What is a CVT Transmission & is it Any Good?
The continuously variable transmission, or CVT, is finding its way into more vehicles all the time. Knowing more about CVTs can help you make the right decision when you’re buying a vehicle, and when you need to service it.
What does CVT mean and why do so many new cars have it?
While it seems like a modern invention, Leonardo da Vinci sketched a rudimentary design of one for machinery in 1490. In 1958, a European car called the DAF used a CVT, and starting in the late 1980s, some Japanese automakers did also. Some drivers in North America first became acquainted with them in the Toyota Prius hybrid, or on a snowmobile.
The main advantage to a CVT is that it’s efficient and improves fuel consumption. These units are also lighter than an automatic transmission, and have smoother acceleration.
How does a CVT work?
The engine contains a crankshaft that spins thousands of times a minute, referred to as r.p.m. for revolutions per minute. This spinning motion eventually powers the wheels, but it has to be converted to match the driving speed.
Conventional transmissions do this with gears. They use lower gears for the power to accelerate, and then higher gears for cruising that reduce the engine’s r.p.m. for better fuel economy.
Each gear in a conventional transmission has a fixed ratio. As you speed up or slow down, an automatic transmission shifts between the gears as needed; or if it’s a manual, you have to shift them yourself. On acceleration, you’ll hear the engine rev up (if it has a tachometer, you’ll see the r.p.m. indicator rise). The revolutions momentarily drop as the transmission shifts into the next gear, and then the engine revs up again.
Instead of shifting through a fixed number of gear ratios, a CVT seamlessly and continuously varies the gear ratio – hence its name – depending on what’s needed as you’re driving, no matter how fast or slow you’re going.
The engine r.p.m. will rise as you press the throttle harder, but the transmission simply keeps up, rather than forcing the r.p.m. to rise, drop for a gear change, and then rise again.
Rather than a set of gears, most CVTs have two pulleys. One is connected to the engine, called the driving pulley; while the other sends power to the wheels, called the driven pulley. Each pulley has two cones that can move farther apart or closer together, which changes the pulley’s diameter.
The pulleys are connected by a chain belt that runs between them. As one pulley becomes larger or smaller, the belt stays tight, which makes the other cone correspondingly smaller or larger to offset it. This provides the correct ratio for getting the engine’s power to the wheels.
CVT versus conventional automatic transmission: what’s the difference?
From an operational standpoint, a CVT and a regular automatic transmission are the same: You put the gearshift in Drive and then just drive as you normally would. Of course, as with an automatic, a CVT has Park, Reverse, and Neutral as well.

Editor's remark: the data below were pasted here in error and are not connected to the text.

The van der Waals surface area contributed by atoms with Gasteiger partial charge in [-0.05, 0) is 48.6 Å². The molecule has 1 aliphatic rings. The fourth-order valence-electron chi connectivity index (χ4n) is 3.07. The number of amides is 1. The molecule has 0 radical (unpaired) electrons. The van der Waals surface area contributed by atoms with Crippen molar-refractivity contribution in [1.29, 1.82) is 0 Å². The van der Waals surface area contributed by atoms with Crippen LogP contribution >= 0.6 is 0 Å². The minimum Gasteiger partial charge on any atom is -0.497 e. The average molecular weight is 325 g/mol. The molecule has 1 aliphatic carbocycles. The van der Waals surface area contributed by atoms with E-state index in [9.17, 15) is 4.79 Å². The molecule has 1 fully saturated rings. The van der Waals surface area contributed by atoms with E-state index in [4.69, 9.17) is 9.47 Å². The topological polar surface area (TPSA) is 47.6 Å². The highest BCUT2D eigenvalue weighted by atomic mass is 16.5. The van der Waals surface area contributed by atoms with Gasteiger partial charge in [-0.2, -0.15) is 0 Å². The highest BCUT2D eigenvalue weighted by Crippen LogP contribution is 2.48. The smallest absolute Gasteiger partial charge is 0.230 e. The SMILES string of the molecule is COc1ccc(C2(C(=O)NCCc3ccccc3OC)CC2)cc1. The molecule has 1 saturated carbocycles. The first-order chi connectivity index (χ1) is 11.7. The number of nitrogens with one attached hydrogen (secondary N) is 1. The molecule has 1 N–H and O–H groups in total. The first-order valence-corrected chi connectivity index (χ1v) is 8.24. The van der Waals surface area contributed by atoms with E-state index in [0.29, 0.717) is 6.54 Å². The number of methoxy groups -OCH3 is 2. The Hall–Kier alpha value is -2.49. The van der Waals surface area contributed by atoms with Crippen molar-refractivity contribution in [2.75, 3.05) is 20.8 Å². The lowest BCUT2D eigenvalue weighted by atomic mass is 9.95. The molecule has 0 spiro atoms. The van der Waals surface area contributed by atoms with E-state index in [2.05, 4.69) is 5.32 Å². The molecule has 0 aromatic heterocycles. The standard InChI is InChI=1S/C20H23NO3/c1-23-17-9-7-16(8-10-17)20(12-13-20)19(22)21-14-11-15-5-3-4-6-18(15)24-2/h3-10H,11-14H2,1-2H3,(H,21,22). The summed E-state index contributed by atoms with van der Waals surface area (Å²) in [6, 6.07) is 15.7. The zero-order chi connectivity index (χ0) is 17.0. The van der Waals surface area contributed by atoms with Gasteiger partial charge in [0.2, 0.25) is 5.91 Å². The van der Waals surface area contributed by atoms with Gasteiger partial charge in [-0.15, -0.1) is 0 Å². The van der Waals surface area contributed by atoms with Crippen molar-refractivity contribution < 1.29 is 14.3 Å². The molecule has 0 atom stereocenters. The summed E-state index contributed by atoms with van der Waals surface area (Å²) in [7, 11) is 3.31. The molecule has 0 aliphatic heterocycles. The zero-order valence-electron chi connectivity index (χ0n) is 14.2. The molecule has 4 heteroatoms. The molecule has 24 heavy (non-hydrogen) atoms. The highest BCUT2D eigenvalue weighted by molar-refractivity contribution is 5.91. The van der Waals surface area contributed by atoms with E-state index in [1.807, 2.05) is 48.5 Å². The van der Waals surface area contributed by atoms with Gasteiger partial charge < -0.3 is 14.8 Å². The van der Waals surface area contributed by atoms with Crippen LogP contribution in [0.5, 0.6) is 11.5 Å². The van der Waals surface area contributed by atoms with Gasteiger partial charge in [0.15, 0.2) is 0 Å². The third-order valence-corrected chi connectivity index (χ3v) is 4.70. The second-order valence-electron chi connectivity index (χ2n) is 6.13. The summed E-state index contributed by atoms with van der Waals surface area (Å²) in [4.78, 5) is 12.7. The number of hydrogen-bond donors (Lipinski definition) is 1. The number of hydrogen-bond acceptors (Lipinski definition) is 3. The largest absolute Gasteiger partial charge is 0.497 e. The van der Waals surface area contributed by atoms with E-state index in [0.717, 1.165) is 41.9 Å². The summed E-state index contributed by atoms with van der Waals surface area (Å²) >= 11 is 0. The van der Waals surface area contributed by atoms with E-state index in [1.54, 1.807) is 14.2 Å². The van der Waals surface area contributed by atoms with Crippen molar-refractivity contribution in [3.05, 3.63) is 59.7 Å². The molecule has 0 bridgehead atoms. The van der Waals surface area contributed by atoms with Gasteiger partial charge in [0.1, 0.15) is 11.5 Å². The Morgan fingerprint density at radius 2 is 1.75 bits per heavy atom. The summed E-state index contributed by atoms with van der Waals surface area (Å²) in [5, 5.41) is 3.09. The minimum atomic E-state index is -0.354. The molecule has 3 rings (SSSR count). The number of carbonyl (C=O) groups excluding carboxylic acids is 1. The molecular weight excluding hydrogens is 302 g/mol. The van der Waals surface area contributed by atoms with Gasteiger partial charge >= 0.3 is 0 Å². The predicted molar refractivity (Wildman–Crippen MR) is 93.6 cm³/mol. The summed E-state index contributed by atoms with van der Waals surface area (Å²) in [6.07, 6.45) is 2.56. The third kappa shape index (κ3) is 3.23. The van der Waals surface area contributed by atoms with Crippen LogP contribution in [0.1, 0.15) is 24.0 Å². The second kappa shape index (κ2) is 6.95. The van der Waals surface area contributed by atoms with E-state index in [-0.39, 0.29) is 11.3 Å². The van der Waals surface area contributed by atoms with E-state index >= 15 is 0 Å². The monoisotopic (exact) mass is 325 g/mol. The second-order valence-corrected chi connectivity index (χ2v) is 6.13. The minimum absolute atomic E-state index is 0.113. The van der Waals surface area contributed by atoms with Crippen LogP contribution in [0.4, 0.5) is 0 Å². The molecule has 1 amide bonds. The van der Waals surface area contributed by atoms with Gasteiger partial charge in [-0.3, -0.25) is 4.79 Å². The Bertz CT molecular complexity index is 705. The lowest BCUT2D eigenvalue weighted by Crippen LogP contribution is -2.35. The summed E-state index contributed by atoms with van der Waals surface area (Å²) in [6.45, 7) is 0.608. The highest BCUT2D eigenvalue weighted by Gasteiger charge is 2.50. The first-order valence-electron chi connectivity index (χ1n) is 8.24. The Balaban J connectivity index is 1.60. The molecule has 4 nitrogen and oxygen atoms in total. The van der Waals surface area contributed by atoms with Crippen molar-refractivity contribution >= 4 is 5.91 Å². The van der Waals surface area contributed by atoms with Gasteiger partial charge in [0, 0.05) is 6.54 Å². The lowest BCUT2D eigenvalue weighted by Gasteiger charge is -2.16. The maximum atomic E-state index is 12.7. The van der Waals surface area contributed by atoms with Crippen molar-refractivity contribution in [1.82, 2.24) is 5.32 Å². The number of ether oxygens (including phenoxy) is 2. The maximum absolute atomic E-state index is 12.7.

When CVTs started to show up on more vehicles in the mid to late 2000s, they often had a “rubber-band” effect. They did their job, but it felt like someone stretching and releasing a rubber band. They could have a noisy drone, too.
But they have improved considerably, sometimes to the point where it’s hard to tell the difference. Some have pre-set “shift points” to feel more like a conventional transmission, even though they don’t actually shift, since most drivers are used to that.
And just as some automatic transmissions have a “manual mode,” where you can sequentially shift between gears using paddles on the steering wheel or by pushing the shift lever a notch, some CVTs let you do this between the faux shift points for a sportier feel.
Common CVT problems
Some early CVTs could be prone to issues, but overall, most today have similar reliability to an automatic transmission – although if something does go wrong, they may be pricier to repair. As with other vehicle components, they should get routine maintenance. Follow the schedule found in the owner’s manual.
Because they’re different from an automatic transmission, drivers who aren’t familiar with them might not be aware of what could be an issue. Some indications that a CVT needs to visit a repair shop include loud moaning or whining sounds; a momentary loss of power or jerking when accelerating; or if the CVT takes a while to shift between Park, Reverse and Drive.
So, is a CVT worth having?
While they are increasingly found on a number of mainstream vehicles, including most hybrids, CVTs aren’t designed for heavier-duty or higher-powered performance vehicles, such as pickup trucks or sports cars. It is possible to tow with a CVT-equipped vehicle, but only if it’s recommended by the manufacturer and you stay within the towing capacity weight limit. You’ll find all of that in your owner’s manual.
CVTs have benefits, including good fuel economy. Acceleration and driving are smoother, especially if you’re on hilly terrain, where a conventional automatic may switch back and forth between two gears – known as “gear hunting” – as it tries to match a gear to the engine’s r.p.m. CVTs can also make smaller, lower-powered engines feel peppier than an automatic might, making it more fun to drive.
You won’t get a choice of CVT or automatic, just one or the other. But before you turn up your nose at a vehicle with a CVT, give it a test-drive. If you only remember the rubbery-feeling old ones, you might be pleasantly surprised with the newer ones.